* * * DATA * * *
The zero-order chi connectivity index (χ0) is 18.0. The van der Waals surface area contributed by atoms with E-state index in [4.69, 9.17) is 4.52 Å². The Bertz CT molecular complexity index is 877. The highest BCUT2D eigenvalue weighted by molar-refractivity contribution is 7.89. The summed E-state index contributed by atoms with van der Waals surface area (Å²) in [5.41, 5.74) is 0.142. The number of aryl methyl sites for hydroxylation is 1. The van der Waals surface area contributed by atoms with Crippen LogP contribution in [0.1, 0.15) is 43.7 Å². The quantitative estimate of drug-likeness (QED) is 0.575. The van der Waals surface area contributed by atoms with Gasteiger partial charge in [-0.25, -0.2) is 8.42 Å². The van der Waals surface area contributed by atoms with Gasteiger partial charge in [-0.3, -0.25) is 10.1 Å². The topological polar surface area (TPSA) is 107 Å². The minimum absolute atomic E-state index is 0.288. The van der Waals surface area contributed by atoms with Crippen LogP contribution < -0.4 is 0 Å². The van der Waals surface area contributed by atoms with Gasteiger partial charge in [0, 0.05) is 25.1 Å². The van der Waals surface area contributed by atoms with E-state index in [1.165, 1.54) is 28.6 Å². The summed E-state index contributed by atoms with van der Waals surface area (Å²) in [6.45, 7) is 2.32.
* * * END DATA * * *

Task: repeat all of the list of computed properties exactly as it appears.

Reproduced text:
The zero-order chi connectivity index (χ0) is 18.0. The van der Waals surface area contributed by atoms with E-state index in [4.69, 9.17) is 4.52 Å². The Bertz CT molecular complexity index is 877. The highest BCUT2D eigenvalue weighted by molar-refractivity contribution is 7.89. The summed E-state index contributed by atoms with van der Waals surface area (Å²) in [5.41, 5.74) is 0.142. The number of aryl methyl sites for hydroxylation is 1. The van der Waals surface area contributed by atoms with Crippen LogP contribution in [0.1, 0.15) is 43.7 Å². The quantitative estimate of drug-likeness (QED) is 0.575. The van der Waals surface area contributed by atoms with Gasteiger partial charge in [-0.25, -0.2) is 8.42 Å². The van der Waals surface area contributed by atoms with Gasteiger partial charge in [-0.3, -0.25) is 10.1 Å². The topological polar surface area (TPSA) is 107 Å². The minimum absolute atomic E-state index is 0.288. The van der Waals surface area contributed by atoms with Crippen LogP contribution < -0.4 is 0 Å². The van der Waals surface area contributed by atoms with Gasteiger partial charge in [0, 0.05) is 25.1 Å². The van der Waals surface area contributed by atoms with E-state index in [1.165, 1.54) is 28.6 Å². The summed E-state index contributed by atoms with van der Waals surface area (Å²) in [6.45, 7) is 2.32.